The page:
You should read Hogan's blog comment titled 'Random Wednesday Comment' from his archived 2010 blog posts. He talks about where you decide to set the feature bar if you're not buying the best. Since you chose the word 'first', which we interpret as entry-level, then you are intending to buy at a level below the best. We can't set that bar for you, that is something you need to do for yourself. I know where I set the bar for my own needs, and I know precisely why I have it set there. But my needs are different than yours. Where do you set the bar?

    Hogan has a useful chart on his site that will let you easily compare the features of Nikon's current bodies: http://www.bythom.com/currentdslr.htm[FONT=Verdana, Arial, Helvetica, sans-serif][/FONT]
     
  25. ledzeppelin, Feb 21, 2011
    Last edited: Feb 22, 2011

    ledzeppelin thread starter macrumors member

    ledzeppelin

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    #25
    Well, I thank you and the other fine people for taking the time to post!
    I am tired this evening (Monday after the week-end off) and I cannot take the time and consideration for what I would like to post back....sorry for that.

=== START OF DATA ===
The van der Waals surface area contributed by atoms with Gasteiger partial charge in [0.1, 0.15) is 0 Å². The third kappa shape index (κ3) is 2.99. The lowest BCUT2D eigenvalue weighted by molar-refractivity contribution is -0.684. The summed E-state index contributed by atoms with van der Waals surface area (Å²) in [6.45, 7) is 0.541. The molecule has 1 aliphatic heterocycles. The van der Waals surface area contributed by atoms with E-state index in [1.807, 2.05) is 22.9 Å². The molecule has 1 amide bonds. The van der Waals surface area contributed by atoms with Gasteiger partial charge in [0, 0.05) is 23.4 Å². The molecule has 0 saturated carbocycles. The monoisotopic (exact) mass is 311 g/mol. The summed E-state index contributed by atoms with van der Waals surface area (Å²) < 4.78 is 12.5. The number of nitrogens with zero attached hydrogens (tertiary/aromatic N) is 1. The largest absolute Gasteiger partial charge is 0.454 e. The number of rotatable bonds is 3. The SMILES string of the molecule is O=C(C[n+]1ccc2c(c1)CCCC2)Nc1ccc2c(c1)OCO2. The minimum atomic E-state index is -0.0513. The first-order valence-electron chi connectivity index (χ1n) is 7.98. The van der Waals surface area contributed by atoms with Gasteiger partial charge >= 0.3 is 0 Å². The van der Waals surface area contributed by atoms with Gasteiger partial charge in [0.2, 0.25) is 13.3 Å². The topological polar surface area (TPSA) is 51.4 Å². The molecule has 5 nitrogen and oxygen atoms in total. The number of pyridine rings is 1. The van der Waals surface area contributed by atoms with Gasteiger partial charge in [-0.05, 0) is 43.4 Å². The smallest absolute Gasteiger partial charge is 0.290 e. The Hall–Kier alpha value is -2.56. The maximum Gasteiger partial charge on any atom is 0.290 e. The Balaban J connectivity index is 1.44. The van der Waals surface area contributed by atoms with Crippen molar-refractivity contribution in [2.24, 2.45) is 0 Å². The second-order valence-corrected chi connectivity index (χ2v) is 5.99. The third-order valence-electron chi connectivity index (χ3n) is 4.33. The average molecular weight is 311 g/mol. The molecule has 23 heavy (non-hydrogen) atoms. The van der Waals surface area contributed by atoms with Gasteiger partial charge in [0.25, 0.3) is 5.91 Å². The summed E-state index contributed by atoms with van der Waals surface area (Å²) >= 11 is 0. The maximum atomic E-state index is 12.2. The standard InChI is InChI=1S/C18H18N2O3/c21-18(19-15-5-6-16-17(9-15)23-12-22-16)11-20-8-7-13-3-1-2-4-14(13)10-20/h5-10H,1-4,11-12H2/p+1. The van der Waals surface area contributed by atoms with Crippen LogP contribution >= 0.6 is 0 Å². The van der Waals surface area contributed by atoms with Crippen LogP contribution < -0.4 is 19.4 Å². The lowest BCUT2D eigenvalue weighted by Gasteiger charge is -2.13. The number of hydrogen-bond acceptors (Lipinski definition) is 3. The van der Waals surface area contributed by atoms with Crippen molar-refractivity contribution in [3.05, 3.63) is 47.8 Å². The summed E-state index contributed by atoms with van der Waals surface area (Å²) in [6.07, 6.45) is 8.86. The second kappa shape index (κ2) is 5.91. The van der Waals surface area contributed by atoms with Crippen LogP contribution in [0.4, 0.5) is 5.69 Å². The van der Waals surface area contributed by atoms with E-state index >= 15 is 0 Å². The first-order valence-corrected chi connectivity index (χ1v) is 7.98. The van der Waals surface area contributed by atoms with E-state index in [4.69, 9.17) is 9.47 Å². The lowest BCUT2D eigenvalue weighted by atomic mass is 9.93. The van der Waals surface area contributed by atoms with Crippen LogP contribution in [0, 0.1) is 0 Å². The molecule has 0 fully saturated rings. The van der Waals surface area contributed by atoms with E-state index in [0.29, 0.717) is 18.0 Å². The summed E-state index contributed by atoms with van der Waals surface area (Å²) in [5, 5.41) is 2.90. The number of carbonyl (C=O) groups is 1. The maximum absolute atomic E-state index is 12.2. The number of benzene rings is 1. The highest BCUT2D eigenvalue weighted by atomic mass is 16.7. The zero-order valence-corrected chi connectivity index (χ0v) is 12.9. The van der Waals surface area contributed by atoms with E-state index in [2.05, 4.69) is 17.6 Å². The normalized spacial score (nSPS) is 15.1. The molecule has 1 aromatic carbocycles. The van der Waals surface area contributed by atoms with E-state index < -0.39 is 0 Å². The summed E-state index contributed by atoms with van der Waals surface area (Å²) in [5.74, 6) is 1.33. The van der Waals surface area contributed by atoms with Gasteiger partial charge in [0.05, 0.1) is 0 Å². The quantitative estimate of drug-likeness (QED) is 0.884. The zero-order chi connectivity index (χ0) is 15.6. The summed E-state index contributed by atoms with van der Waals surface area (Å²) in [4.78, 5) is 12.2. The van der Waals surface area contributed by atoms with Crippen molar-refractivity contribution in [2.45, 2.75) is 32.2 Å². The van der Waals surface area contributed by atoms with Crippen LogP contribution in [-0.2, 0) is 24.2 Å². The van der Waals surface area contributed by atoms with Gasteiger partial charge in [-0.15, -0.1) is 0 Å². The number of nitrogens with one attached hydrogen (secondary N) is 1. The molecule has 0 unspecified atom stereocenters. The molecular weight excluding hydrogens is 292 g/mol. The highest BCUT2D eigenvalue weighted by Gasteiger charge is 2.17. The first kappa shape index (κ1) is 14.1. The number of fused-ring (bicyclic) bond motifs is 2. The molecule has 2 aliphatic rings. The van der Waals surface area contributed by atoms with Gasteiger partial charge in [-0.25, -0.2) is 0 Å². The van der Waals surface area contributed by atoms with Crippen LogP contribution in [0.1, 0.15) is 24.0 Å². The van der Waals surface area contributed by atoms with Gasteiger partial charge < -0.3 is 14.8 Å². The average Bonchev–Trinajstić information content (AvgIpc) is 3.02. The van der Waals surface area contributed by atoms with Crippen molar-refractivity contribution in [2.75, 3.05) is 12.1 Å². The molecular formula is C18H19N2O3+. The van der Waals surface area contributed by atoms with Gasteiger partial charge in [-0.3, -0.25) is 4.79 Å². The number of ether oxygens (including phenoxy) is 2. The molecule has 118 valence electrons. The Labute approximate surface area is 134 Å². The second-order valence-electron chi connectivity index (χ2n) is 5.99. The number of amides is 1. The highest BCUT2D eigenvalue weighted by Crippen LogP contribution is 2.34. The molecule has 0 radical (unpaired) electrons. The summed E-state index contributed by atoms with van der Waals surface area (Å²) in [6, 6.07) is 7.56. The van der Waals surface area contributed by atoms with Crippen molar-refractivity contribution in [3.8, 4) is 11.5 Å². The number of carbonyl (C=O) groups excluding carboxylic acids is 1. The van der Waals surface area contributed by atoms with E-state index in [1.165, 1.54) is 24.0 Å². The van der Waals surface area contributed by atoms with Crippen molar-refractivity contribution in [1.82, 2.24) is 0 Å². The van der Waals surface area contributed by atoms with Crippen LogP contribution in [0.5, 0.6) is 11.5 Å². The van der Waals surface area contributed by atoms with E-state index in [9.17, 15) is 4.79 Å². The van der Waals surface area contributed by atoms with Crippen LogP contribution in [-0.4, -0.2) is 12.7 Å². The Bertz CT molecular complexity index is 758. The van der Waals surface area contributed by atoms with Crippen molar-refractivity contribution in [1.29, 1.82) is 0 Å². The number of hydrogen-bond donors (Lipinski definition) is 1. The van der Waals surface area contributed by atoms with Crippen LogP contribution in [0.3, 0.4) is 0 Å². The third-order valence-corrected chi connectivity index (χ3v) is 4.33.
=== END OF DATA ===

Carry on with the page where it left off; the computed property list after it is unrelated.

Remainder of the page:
Anyway, I went to bythom website links you gave me and it mostly crystalized my thinking.
    I do "NOT" think I am a "good enough" buyer...nor do I want to get the very best, so I am a few bars above "good enough".
    Does this make sense?
    I would like to have something better than entry level that is why I worded my thread best first Nikon not best entry Nikon...I am concerned about ease of learning the parameters of use....but it seems most would say learning the menus etc. are all about the same....so discount that factor, right?
    Anyway, I may wait a bit and see what Nikon comes out with regarding the possible D5100 and then finalize something......thanks to all....I am tired and I hope I made sense.
    ledzeppelin